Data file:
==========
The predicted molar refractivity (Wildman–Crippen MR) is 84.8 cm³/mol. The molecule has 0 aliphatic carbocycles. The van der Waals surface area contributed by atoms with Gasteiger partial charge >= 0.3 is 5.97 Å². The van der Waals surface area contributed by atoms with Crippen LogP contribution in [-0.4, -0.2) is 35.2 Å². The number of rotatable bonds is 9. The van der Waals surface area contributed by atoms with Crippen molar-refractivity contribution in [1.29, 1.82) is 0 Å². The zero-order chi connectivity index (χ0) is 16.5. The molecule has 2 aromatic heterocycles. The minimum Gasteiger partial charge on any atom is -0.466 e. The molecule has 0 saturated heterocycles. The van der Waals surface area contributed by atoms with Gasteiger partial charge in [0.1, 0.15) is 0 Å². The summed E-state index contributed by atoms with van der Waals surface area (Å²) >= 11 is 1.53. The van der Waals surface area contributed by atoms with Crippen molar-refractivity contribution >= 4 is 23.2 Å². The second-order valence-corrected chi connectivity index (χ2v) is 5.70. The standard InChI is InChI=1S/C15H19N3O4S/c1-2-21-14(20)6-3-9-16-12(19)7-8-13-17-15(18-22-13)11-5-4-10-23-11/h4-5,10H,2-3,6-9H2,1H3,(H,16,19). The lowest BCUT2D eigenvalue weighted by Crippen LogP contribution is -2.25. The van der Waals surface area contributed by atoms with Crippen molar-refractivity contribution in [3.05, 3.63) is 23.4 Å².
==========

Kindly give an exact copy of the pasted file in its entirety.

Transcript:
The predicted molar refractivity (Wildman–Crippen MR) is 84.8 cm³/mol. The molecule has 0 aliphatic carbocycles. The van der Waals surface area contributed by atoms with Gasteiger partial charge >= 0.3 is 5.97 Å². The van der Waals surface area contributed by atoms with Crippen LogP contribution in [-0.4, -0.2) is 35.2 Å². The number of rotatable bonds is 9. The van der Waals surface area contributed by atoms with Crippen molar-refractivity contribution in [1.29, 1.82) is 0 Å². The zero-order chi connectivity index (χ0) is 16.5. The molecule has 2 aromatic heterocycles. The minimum Gasteiger partial charge on any atom is -0.466 e. The molecule has 0 saturated heterocycles. The van der Waals surface area contributed by atoms with Gasteiger partial charge in [0.1, 0.15) is 0 Å². The summed E-state index contributed by atoms with van der Waals surface area (Å²) >= 11 is 1.53. The van der Waals surface area contributed by atoms with Crippen molar-refractivity contribution >= 4 is 23.2 Å². The second-order valence-corrected chi connectivity index (χ2v) is 5.70. The standard InChI is InChI=1S/C15H19N3O4S/c1-2-21-14(20)6-3-9-16-12(19)7-8-13-17-15(18-22-13)11-5-4-10-23-11/h4-5,10H,2-3,6-9H2,1H3,(H,16,19). The lowest BCUT2D eigenvalue weighted by Crippen LogP contribution is -2.25. The van der Waals surface area contributed by atoms with Crippen molar-refractivity contribution in [3.05, 3.63) is 23.4 Å².